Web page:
Figure 212

Histologic variations of focal segmental glomerulosclerosis (FSGS). Two important variants of FSGS exist. In contrast to the histologic appearance of the involved glomeruli, with the sclerotic segment in any location in the glomerulus, the glomerular tip lesion (A) is characterized by segmental sclerosis at an early stage of evolution, at the tubular pole (tip) of all affected glomeruli (arrow). Capillaries contain monocytes with abundant cytoplasmic lipids (foam cells), and the overlying visceral epithelial cells are enlarged and adherent to cells of the most proximal portion of the proximal tubule. Some investigators have described a more favorable response to steroids and a more benign clinical course.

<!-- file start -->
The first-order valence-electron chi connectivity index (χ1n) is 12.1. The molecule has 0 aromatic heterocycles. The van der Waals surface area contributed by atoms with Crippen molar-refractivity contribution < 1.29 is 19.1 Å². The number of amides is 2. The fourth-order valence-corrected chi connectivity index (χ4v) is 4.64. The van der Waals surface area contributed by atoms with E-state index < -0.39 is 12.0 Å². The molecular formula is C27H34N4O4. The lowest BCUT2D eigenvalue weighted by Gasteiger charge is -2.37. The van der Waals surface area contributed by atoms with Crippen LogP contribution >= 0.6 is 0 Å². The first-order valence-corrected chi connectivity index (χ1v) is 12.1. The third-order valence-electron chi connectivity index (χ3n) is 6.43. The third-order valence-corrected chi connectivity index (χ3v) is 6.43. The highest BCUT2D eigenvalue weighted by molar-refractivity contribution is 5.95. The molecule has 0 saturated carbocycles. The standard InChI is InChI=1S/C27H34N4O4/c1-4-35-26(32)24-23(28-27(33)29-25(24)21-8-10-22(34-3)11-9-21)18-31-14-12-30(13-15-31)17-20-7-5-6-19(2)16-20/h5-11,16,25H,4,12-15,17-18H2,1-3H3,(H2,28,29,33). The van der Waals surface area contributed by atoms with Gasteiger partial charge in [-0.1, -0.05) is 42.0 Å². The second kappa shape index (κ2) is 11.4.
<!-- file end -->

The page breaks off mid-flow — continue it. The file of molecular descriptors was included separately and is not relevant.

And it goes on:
The other variant, known as collapsing glomerulopathy, most likely represents a virulent form of FSGS. In this form of FSGS, most visceral epithelial cells are enlarged and coarsely vacuolated and most capillary walls are wrinkled or collapsed (B). These features indicate a severe lesion, with a corresponding rapidly progressing clinical course of the disease. Integral and concomitant acute abnormalities of tubular epithelia and interstitial edema occur.

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